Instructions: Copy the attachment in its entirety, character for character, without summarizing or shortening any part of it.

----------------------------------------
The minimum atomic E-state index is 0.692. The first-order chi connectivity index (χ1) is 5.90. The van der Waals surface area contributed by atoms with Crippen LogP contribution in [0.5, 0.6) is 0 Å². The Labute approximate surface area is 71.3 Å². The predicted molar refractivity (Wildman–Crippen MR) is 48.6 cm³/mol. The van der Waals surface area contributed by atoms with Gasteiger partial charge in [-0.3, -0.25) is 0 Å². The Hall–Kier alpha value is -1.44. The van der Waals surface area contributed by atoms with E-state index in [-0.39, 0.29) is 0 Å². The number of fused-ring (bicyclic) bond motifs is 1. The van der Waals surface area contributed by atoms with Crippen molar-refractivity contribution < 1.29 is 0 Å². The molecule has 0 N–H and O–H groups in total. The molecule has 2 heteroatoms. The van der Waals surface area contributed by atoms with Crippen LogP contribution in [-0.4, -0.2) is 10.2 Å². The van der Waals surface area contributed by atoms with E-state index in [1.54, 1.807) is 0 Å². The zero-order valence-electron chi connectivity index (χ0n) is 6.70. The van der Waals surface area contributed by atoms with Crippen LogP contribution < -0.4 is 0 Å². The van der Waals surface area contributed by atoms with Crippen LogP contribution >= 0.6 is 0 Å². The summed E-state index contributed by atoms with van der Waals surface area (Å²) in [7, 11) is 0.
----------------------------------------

The minimum atomic E-state index is 0.692. The first-order chi connectivity index (χ1) is 5.90. The van der Waals surface area contributed by atoms with Crippen LogP contribution in [0.5, 0.6) is 0 Å². The Labute approximate surface area is 71.3 Å². The predicted molar refractivity (Wildman–Crippen MR) is 48.6 cm³/mol. The van der Waals surface area contributed by atoms with Gasteiger partial charge in [-0.3, -0.25) is 0 Å². The Hall–Kier alpha value is -1.44. The van der Waals surface area contributed by atoms with E-state index in [-0.39, 0.29) is 0 Å². The number of fused-ring (bicyclic) bond motifs is 1. The van der Waals surface area contributed by atoms with Crippen molar-refractivity contribution < 1.29 is 0 Å². The molecule has 0 N–H and O–H groups in total. The molecule has 2 heteroatoms. The van der Waals surface area contributed by atoms with Crippen LogP contribution in [-0.4, -0.2) is 10.2 Å². The van der Waals surface area contributed by atoms with E-state index in [1.54, 1.807) is 0 Å². The zero-order valence-electron chi connectivity index (χ0n) is 6.70. The van der Waals surface area contributed by atoms with Crippen LogP contribution < -0.4 is 0 Å². The van der Waals surface area contributed by atoms with Crippen LogP contribution >= 0.6 is 0 Å². The summed E-state index contributed by atoms with van der Waals surface area (Å²) in [7, 11) is 0.